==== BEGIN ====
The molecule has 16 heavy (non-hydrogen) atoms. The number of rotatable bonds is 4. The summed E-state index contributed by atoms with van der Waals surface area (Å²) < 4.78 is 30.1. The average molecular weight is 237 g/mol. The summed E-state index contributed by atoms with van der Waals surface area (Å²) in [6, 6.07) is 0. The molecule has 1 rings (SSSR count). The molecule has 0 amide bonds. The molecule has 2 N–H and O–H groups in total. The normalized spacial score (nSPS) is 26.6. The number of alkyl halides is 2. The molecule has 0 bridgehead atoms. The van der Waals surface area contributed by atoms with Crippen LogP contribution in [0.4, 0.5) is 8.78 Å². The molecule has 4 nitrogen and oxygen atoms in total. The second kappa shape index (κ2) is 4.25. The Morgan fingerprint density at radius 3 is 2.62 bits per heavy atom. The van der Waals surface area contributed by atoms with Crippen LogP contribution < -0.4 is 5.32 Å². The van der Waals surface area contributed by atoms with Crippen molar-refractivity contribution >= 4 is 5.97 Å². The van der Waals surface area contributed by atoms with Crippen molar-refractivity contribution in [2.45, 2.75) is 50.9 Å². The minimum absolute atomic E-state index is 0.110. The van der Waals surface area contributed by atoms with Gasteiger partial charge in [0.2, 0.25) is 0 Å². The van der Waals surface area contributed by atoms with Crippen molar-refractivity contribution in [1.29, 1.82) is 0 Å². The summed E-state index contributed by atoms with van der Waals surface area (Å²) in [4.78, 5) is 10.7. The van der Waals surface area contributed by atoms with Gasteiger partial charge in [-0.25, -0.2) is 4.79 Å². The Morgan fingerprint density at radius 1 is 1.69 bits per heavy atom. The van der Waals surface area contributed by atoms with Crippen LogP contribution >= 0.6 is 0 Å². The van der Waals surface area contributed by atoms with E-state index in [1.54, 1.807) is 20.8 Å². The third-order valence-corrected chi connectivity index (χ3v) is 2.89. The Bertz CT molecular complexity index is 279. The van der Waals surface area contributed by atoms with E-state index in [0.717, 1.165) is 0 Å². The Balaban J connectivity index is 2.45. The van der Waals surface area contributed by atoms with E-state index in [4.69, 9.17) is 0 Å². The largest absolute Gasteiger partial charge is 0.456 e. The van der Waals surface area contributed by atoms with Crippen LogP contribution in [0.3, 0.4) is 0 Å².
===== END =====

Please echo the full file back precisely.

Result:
The molecule has 16 heavy (non-hydrogen) atoms. The number of rotatable bonds is 4. The summed E-state index contributed by atoms with van der Waals surface area (Å²) < 4.78 is 30.1. The average molecular weight is 237 g/mol. The summed E-state index contributed by atoms with van der Waals surface area (Å²) in [6, 6.07) is 0. The molecule has 1 rings (SSSR count). The molecule has 0 amide bonds. The molecule has 2 N–H and O–H groups in total. The normalized spacial score (nSPS) is 26.6. The number of alkyl halides is 2. The molecule has 0 bridgehead atoms. The van der Waals surface area contributed by atoms with Crippen LogP contribution in [0.4, 0.5) is 8.78 Å². The molecule has 4 nitrogen and oxygen atoms in total. The second kappa shape index (κ2) is 4.25. The Morgan fingerprint density at radius 3 is 2.62 bits per heavy atom. The van der Waals surface area contributed by atoms with Crippen LogP contribution < -0.4 is 5.32 Å². The van der Waals surface area contributed by atoms with Crippen molar-refractivity contribution >= 4 is 5.97 Å². The van der Waals surface area contributed by atoms with Crippen molar-refractivity contribution in [2.45, 2.75) is 50.9 Å². The minimum absolute atomic E-state index is 0.110. The van der Waals surface area contributed by atoms with Gasteiger partial charge in [0.2, 0.25) is 0 Å². The van der Waals surface area contributed by atoms with Crippen molar-refractivity contribution in [1.29, 1.82) is 0 Å². The summed E-state index contributed by atoms with van der Waals surface area (Å²) in [4.78, 5) is 10.7. The van der Waals surface area contributed by atoms with Gasteiger partial charge in [-0.25, -0.2) is 4.79 Å². The Morgan fingerprint density at radius 1 is 1.69 bits per heavy atom. The van der Waals surface area contributed by atoms with Crippen LogP contribution >= 0.6 is 0 Å². The van der Waals surface area contributed by atoms with E-state index in [1.54, 1.807) is 20.8 Å². The third-order valence-corrected chi connectivity index (χ3v) is 2.89. The Bertz CT molecular complexity index is 279. The van der Waals surface area contributed by atoms with E-state index in [0.717, 1.165) is 0 Å². The Balaban J connectivity index is 2.45. The van der Waals surface area contributed by atoms with E-state index in [4.69, 9.17) is 0 Å². The largest absolute Gasteiger partial charge is 0.456 e. The van der Waals surface area contributed by atoms with Crippen LogP contribution in [0.3, 0.4) is 0 Å².